Jewish World Review May 18, 2001/ 25 Iyar 5761
http://www.jewishworldreview.com -- A SLIGHT inflation-whiff is in the air, driven largely by a temporary but highly publicized (and politicized) spurt in gasoline pump prices.
Over the past month regular ($1.70) and premium ($1.88) unleaded gas at the pump has increased 13 1/2% according to the AAA nationwide indexes. In the futures markets, the near-term NY unleaded gas contract has increased by a net of nearly 17% since early April (actually up 32% since late February), though the contract has retreated 7% from its late April peak.
This short-term energy spike has to some extent infected interest rate movements, and of course is picked up in the monthly CPI and PPI reports. However, it will also have the tax-hike effect of depressing economic activity.
Fortunately, the gas price problem has not spread more generally to other energy markets. From their peaks, electricity and natural gas prices are down nearly 60%. Crude oil is off more than 25%.
If these energy price levels hold, it's a promising omen for widening profit margins. Remember, producer input prices over the past year and a half have grown faster than consumer retail prices, thereby squeezing profit margins. It was largely the energy spike effect. But this could be changing favorably.
As for the pump problem, much of the gasoline price spike is a function of inadequate supplies of reformulated gas mandated by the Environmental Protection Agency during the Clinton years. Think of it as EPA inflation. Or EPA inflationary recession. Or, just try not to think too much about it. This too will pass.
GAS PUMP INTEREST RATES
Mirroring this, TIPS prices have rallied and yields have declined. Seeking near-term inflation protection, investors have driven the ten-year TIPS yield from 3.45% a month ago to 3.22% currently. Even more pronounced, the near-term TIPS rate (maturing 7/15/02) has eased to 1.66% from 2.4% last March. As a result, inflation expectations TIPS spreads have widened.
SINKING GROWTH, RISING INFLATION
So, despite what mainstream economists keep arguing, the fact is that inflation expectations frequently rise when the economy slows. Call it a reverse Phillips curve. Rather than a trade-off between falling unemployment and rising inflation, the two tend to move together. Note that as the economy's 6% real growth rate slumped to 2.7%, the GDP chain price index moved up from 2% to 2.3%.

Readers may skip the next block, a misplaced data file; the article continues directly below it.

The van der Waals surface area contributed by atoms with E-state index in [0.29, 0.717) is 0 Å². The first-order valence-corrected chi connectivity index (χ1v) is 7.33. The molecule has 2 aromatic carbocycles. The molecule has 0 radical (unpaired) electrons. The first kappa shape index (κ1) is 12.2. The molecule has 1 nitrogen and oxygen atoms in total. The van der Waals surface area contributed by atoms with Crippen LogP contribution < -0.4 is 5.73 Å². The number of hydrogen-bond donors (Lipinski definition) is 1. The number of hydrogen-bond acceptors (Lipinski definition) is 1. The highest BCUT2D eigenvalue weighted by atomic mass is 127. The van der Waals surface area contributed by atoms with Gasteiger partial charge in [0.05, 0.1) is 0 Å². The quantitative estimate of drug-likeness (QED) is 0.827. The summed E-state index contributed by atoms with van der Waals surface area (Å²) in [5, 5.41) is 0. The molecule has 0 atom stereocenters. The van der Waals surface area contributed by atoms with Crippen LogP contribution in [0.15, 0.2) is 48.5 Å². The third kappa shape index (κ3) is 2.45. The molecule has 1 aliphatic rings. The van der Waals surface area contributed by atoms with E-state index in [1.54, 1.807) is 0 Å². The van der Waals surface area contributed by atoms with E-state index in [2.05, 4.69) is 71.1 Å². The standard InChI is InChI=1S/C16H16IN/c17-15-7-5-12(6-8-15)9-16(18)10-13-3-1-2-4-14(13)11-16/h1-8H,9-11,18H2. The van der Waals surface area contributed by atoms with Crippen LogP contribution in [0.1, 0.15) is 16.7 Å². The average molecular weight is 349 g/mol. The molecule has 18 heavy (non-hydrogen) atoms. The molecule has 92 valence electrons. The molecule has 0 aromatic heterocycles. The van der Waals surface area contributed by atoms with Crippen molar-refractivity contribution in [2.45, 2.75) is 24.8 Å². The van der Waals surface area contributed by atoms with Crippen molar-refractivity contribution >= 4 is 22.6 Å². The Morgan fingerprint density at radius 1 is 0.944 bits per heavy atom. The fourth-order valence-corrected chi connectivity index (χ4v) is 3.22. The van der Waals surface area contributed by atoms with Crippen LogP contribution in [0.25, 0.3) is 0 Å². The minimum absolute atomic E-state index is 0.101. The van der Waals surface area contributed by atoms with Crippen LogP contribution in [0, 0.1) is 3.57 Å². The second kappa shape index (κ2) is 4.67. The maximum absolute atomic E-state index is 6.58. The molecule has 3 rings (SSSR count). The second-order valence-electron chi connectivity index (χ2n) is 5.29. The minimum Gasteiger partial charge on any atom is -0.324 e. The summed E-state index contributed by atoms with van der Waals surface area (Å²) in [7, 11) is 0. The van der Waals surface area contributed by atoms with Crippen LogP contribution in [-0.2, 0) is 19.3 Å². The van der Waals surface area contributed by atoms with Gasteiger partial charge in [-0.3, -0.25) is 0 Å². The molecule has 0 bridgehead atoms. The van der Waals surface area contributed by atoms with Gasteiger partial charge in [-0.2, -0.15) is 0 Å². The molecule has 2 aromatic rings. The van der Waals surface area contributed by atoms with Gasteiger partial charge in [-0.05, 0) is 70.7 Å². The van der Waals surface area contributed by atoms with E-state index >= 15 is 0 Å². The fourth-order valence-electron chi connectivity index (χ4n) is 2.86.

This is because, in this cycle at least, Federal Reserve overkill tightening policies substantially curtailed investment activity of all types. Spiking interest rates sorely depressed the investment demand for money. Think of it as a tax hike on the usefulness of money.
Along with liquidity deflation, spiking interest rates and a significant rise in the cost of capital eviscerated the supply-side of the economy and launched an investment-led downturn. Even while consumer spending slowed, the production of goods slowed faster. So a reduced volume of money still chased an even greater reduction in the availability of goods. This drove up inflation, if only marginally.
That shortage of money, which still has not yet been fully replenished, has released deflationary price pressures that are temporarily being masked by the gasoline price spike. Today's producer price report, for example, shows that over the past three months the core PPI index has been dead flat, and up only 1.6% during the past twelve months. Meanwhile, also excluding food and energy, the crude level of the PPI -- a proxy for market commodity prices -- has deflated at a 22.7% annual rate over the past three months and a 12.3% pace over the past year.
Additionally, the exchange value of King dollar remains strong and gold has barely climbed off its bottom. At least the Fed's deflationary error did no damage to the external and internal value of money.
Consequently, the outlook for future inflation is benign, most likely less than 2% for the broadest inflation measures. In those circumstances the interest rate outlook is also benign. Ten-year Treasuries should bob around 5%, while hopefully the fed funds rate gets down to 3 1/2% .
Let free market prices allocate energy resources for production and
conservation. Price controls, however, create scarcity, and scarcity will
block the power necessary to fuel the high-tech wired economy. In other
words, reduce tax and regulatory barriers to growth wherever they exist.
Some might even call it free
JWR contributor Lawrence Kudlow is chief economist for CNBC. He is the author of American Abundance: The New Economic & Moral Prosperity. Send your comments about his column by clicking here.